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Thread: Green fodder banks to curb man-animal conflict

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    Default Green fodder banks to curb man-animal conflict

    Green fodder banks to curb man-animal conflict
    Sep 18, 2012, 12.58AM IST

    COIMBATORE: In a bid to reduce the growing incidence of man-animal conflict in Coimbatore region, the Tamil Nadu forest department plans to develop green fodder banks in key elephant populated areas in the district at a cost of Rs 3.45 crore.

    According to district forest officer V Thirunavukarasu, green fodder banks would be developed in a total of 240 hectares identified in Solakarai near Walayar, Athikadavu near Karamadai, Sadhanakola and Odanthurai in Mettupalayam, Thanikandi in Boluvampatti, Koodapatti in Periyanaickenpalayam and Kulukumaduvu near Sirumugai.

    Planting of trees would begin with the onset of the North East monsoon. Once the trees reach maturity, they will ensure rich fodder for jumbos during dry months. With adequate fodder inside the forest area, the animals will not be inclined to stray outside.

    Saplings have already been developed in a special nursery at Mettupalayam. They include pipel, banyan, wild mango, wild jack fruit, bamboo and teak varieties. Seeds of two grass varieties will also be sowed in the forest areas. A few water ponds will be created close to the green fodder banks.

    ``Initially, we planned to plant the trees in June with the arrival of South West monsoon. But the failed monsoon changed our plans," said Thirunavukarasu. According to him, this is the first phase of the project and areas like Thondamuthur, Anaikatti, Kurudampalayam and Mangarai in the Western ghats will be included in it in the next phase.

    The fodder bank idea was formulated after chief minister J Jayalalithaa suggested that steps be taken to ensure green fodder inside the forests. A government order in this regard was released on December 14, 2011 by principal secretary to government C V Sankar. The GO permits the forest department to create fodder plantations to improve wildlife habitats for a five-year period commencing January. The amount released for this purpose across is Rs 22 crore.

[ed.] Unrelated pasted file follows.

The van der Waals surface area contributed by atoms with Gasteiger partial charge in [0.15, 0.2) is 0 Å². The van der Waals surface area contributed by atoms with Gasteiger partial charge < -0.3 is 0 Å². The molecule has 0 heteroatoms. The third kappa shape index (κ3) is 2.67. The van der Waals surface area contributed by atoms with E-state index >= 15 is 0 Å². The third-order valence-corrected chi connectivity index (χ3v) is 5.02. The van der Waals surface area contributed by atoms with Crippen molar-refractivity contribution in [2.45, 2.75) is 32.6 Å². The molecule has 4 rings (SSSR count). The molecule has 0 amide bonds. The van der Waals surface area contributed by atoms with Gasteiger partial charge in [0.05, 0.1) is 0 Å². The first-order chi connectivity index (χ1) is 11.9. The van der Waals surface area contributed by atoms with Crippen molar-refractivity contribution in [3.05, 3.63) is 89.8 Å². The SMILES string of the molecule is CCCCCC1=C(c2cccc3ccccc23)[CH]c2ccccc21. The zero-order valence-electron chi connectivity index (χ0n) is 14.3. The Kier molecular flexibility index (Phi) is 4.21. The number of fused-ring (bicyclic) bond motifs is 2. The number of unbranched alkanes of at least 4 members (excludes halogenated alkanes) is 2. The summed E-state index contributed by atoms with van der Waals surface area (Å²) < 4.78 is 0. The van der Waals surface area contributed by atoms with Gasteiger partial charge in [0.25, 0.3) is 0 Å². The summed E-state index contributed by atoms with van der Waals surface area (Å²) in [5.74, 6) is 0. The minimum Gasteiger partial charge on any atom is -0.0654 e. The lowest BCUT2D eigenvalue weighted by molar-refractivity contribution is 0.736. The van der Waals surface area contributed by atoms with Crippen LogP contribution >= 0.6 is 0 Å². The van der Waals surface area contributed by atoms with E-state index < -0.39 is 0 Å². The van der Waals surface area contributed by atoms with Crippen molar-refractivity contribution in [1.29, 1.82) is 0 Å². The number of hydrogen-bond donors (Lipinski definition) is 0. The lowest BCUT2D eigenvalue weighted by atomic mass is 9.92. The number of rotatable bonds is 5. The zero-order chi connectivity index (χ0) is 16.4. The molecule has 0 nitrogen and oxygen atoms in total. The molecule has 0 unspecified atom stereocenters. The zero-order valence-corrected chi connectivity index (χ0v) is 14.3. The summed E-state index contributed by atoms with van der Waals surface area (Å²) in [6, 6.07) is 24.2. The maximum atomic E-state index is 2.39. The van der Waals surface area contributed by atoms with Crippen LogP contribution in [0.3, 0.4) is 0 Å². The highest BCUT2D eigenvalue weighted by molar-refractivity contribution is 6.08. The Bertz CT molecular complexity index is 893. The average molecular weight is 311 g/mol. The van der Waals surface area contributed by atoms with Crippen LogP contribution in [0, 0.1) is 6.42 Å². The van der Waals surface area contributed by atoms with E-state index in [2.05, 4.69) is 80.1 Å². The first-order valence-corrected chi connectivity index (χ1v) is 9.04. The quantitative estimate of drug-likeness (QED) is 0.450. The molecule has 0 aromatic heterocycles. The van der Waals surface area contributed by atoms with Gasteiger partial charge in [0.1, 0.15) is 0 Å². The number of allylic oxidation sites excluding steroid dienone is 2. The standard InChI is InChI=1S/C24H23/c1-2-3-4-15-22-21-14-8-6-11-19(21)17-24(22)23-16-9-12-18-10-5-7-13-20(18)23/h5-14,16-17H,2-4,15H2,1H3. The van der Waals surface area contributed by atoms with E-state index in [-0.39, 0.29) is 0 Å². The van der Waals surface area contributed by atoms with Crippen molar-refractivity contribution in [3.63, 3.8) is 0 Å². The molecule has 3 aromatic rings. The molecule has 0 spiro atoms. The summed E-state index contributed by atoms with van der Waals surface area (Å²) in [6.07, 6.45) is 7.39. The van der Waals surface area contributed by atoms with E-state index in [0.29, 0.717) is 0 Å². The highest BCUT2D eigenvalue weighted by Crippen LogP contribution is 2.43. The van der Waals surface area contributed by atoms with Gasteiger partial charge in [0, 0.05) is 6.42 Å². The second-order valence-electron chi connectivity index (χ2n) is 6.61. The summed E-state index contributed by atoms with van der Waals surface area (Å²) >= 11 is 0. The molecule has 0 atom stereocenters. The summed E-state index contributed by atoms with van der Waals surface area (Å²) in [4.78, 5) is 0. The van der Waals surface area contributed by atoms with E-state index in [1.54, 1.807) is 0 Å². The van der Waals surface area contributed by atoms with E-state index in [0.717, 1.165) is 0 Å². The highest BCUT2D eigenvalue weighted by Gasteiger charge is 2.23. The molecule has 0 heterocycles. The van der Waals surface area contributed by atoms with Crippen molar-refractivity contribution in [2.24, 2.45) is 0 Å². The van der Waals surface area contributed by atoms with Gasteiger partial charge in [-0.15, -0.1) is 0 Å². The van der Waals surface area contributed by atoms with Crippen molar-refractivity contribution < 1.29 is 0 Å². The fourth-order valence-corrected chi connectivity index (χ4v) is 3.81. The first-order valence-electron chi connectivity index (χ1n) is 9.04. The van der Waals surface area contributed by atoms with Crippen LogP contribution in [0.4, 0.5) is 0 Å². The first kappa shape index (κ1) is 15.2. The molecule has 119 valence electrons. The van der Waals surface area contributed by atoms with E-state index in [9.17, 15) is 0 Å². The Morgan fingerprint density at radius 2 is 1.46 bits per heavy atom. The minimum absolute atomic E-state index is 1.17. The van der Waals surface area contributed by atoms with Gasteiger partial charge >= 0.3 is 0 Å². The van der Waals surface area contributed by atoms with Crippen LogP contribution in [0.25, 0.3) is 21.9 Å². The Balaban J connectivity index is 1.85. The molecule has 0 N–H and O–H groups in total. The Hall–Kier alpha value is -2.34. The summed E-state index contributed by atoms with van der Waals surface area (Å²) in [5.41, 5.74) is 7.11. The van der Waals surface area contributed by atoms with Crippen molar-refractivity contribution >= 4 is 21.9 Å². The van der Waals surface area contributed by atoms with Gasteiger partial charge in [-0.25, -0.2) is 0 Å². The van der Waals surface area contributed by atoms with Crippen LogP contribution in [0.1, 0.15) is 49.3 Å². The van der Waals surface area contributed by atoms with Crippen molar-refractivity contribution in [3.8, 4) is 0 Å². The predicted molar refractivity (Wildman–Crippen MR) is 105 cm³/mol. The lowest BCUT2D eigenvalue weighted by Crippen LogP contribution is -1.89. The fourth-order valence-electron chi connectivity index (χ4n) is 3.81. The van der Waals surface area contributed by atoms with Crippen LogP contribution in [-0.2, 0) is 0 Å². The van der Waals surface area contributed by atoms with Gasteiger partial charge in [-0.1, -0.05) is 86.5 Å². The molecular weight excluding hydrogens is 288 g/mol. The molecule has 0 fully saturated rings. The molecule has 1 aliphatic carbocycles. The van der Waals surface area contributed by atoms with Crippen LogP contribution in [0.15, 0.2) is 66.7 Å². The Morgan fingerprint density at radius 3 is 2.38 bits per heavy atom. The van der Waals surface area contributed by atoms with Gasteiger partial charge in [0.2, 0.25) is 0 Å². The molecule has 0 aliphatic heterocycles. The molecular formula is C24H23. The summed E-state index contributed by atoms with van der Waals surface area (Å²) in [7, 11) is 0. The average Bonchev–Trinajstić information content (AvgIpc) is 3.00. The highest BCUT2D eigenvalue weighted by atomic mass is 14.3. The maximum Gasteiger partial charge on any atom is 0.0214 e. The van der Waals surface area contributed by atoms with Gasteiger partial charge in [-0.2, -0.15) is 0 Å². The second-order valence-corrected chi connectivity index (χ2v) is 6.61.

The project would focus on cultivating grass and trees of indigenous species. "There would be two kinds of plants and trees, those which can meet immediate consumption needs and those which moderately grow but ensure a permanent fodder bank,'' said Thirunavukarasu.

    The department is also building salt licks near water holes in the migratory corridor to supplement the mineral requirement of elephants with the expectation that the jumbos will stay within the restricted migratory route and not stray into human habitations. Construction of check dams and percolation ponds will satisfy the thirst of animals in summer and also facilitate storage in water bodies, the official said.

    "An adult elephant consumes 240kg to 260kg of food every day. It spends at least 18 hours grazing. Over 70% of its food needs are available in the reserved forest. In Coimbatore, the green bank will come up in 100 hectares in reserved forests frequented by elephant herds," said Thirunavukarasu.
    Mrudul Godbole

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    Replanting is proposed with indigenous plants and not exotics, about which I think, it is a step in the right direction. And yet, I feel some areas should be fully protected from human trespasses and activities. Pristine vegetation will come back with time if that area is left alone. About grasses I have no idea, I can only look back to Kanha meadow and that the blackbuck population was totally wiped out !
    Let us hope for the success of the project.Thanks for sharing.SaktiWild

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    Calling it fodder bank is atrocious. Are we equating the elephants with cattle? Our thought process has to be run much deeper than this.

    If the top soil is not gone, then it will have the ability to grow back the native vegetation. We have the ability to plant several species of trees, however to recreate the complex web of inter-relationships of various species of trees, plants, shrubs, grasses etc is only achievable by nature.

    The challenge is with all the invasives the native vegetation finds it difficult to compete. Especially the lantana needs uprooting and burning repeatedly before the patch can become clean. The British were the first to slash/burn our native vegetation and plant hundreds of hectares of teak plantation. So now some helping hand in terms of planting native vegetation will help. However, if one looks at the type of vegetation eaten by elephants, it is diverse. Starting from weeds, plants, grasses, fruits and leaves and barks of trees etc, the elephants diet is balanced and spread over many species. The Government can and is planning only a few species. Have the planned which trees will fruit in which season? It is important for the elephants to find food throughout the year and also it ought to be nutritious.


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